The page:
When World War II ended in 1945, soldier-artists who had lived in the Phoenix and Scottsdale areas returned home. Veteran-artists who had lived elsewhere chose to come to the Scottsdale area, where they heard the desert landscape was inspirational, the townsfolk were welcoming and the potential for tourism seemed encouraging for the sale of their artwork. Americans, with pent-up desire to travel as wartime rationing ended, longed to visit the Southwest that Hollywood’s Westerns had entranced them with throughout the war years. The postwar travel, entrepreneurial and population boom began to transform Scottsdale from an unknown farm town to the celebrated “West’s Most Western Town,” and artists and craftspeople became the catalysts for this metamorphosis.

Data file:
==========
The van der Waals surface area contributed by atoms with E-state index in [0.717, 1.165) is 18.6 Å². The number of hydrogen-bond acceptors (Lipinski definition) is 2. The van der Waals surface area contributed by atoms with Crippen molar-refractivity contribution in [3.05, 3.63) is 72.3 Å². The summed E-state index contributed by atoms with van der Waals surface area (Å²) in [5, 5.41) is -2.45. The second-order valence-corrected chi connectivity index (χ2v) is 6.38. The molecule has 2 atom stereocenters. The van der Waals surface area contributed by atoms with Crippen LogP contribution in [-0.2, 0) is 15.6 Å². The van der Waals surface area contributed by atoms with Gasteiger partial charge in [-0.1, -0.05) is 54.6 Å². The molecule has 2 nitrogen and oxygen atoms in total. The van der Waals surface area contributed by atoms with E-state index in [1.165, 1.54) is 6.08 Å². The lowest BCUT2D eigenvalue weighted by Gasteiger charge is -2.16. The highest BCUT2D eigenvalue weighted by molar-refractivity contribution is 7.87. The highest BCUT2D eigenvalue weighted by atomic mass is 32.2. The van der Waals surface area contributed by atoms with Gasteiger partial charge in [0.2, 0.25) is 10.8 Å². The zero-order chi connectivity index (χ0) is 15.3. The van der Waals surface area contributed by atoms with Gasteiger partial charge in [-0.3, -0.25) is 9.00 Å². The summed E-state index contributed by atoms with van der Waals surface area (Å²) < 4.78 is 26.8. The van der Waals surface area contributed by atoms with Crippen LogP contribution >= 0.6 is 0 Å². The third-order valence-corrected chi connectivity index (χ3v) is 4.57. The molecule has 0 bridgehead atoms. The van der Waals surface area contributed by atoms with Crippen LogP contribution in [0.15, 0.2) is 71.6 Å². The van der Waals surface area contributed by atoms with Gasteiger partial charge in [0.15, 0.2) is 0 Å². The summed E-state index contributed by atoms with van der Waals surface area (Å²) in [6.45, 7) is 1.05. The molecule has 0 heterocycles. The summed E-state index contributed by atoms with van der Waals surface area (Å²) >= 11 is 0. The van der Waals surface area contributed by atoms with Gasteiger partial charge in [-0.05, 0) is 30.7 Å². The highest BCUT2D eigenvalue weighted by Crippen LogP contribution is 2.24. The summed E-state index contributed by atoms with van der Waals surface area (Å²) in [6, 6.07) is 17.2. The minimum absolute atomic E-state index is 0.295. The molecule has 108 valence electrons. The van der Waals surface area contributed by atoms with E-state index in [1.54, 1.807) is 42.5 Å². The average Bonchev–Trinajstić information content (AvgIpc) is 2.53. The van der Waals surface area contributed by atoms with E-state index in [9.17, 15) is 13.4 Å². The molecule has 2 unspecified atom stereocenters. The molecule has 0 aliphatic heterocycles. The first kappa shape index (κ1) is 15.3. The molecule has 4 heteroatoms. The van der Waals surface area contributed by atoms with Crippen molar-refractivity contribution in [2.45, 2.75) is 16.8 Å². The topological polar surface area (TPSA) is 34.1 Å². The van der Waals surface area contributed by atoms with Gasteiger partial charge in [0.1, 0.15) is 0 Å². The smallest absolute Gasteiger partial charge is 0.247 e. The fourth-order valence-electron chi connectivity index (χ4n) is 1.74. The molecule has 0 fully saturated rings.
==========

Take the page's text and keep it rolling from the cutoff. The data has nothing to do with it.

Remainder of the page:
Tom Darlington—at the end of his wartime tenure as head of AiResearch near Sky Harbor Airport, which manufactured B-17 bomber parts—was looking for a new venture. An entrepreneur and patron of the arts, Darlington bought the former Brown’s General Store on the southwest corner of Main Street and Brown Avenue in Scottsdale. He asked sculptor Phillips “Sandy” Sanderson to help him redesign the space as a studio gallery for working artists and crafts people, where browsers could watch their future purchases being hand-crafted. By early 1946, a handful of artisans had accepted Darlington’s invitation to locate in the Arizona Craftsmen building.
Darlington, well-connected in Valley business, social and cultural circles, staged a gala opening of the Arizona Craftsmen in March 1946, attended by art aficionados and covered by the society pages of The Arizona Republic. Visitors began to realize that this was no ordinary gallery—it was experiential. Customers could order a purse, a bowl or a ring, then watch the crafts person as they customized it.